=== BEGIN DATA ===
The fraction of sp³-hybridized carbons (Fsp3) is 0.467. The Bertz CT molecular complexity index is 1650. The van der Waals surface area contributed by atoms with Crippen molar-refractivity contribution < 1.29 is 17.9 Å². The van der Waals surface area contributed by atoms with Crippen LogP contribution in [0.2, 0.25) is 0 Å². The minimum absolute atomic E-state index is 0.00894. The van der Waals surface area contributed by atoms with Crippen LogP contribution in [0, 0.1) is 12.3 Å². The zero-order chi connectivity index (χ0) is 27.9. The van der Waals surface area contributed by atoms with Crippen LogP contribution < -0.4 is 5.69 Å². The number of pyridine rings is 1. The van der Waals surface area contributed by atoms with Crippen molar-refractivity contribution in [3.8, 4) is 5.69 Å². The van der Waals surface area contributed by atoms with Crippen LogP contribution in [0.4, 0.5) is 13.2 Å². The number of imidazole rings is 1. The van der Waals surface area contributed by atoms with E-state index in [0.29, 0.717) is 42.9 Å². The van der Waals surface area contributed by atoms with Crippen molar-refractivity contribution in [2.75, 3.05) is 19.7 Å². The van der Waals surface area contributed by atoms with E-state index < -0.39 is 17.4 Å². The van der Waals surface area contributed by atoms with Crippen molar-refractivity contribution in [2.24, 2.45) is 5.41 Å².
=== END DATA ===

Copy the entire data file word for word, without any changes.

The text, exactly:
The fraction of sp³-hybridized carbons (Fsp3) is 0.467. The Bertz CT molecular complexity index is 1650. The van der Waals surface area contributed by atoms with Crippen molar-refractivity contribution < 1.29 is 17.9 Å². The van der Waals surface area contributed by atoms with Crippen LogP contribution in [0.2, 0.25) is 0 Å². The minimum absolute atomic E-state index is 0.00894. The van der Waals surface area contributed by atoms with Crippen LogP contribution in [0, 0.1) is 12.3 Å². The zero-order chi connectivity index (χ0) is 27.9. The van der Waals surface area contributed by atoms with Crippen LogP contribution < -0.4 is 5.69 Å². The number of pyridine rings is 1. The van der Waals surface area contributed by atoms with Crippen molar-refractivity contribution in [3.8, 4) is 5.69 Å². The van der Waals surface area contributed by atoms with Crippen LogP contribution in [0.4, 0.5) is 13.2 Å². The number of imidazole rings is 1. The van der Waals surface area contributed by atoms with E-state index in [0.29, 0.717) is 42.9 Å². The van der Waals surface area contributed by atoms with Crippen molar-refractivity contribution in [2.75, 3.05) is 19.7 Å². The van der Waals surface area contributed by atoms with E-state index < -0.39 is 17.4 Å². The van der Waals surface area contributed by atoms with Crippen molar-refractivity contribution in [2.24, 2.45) is 5.41 Å².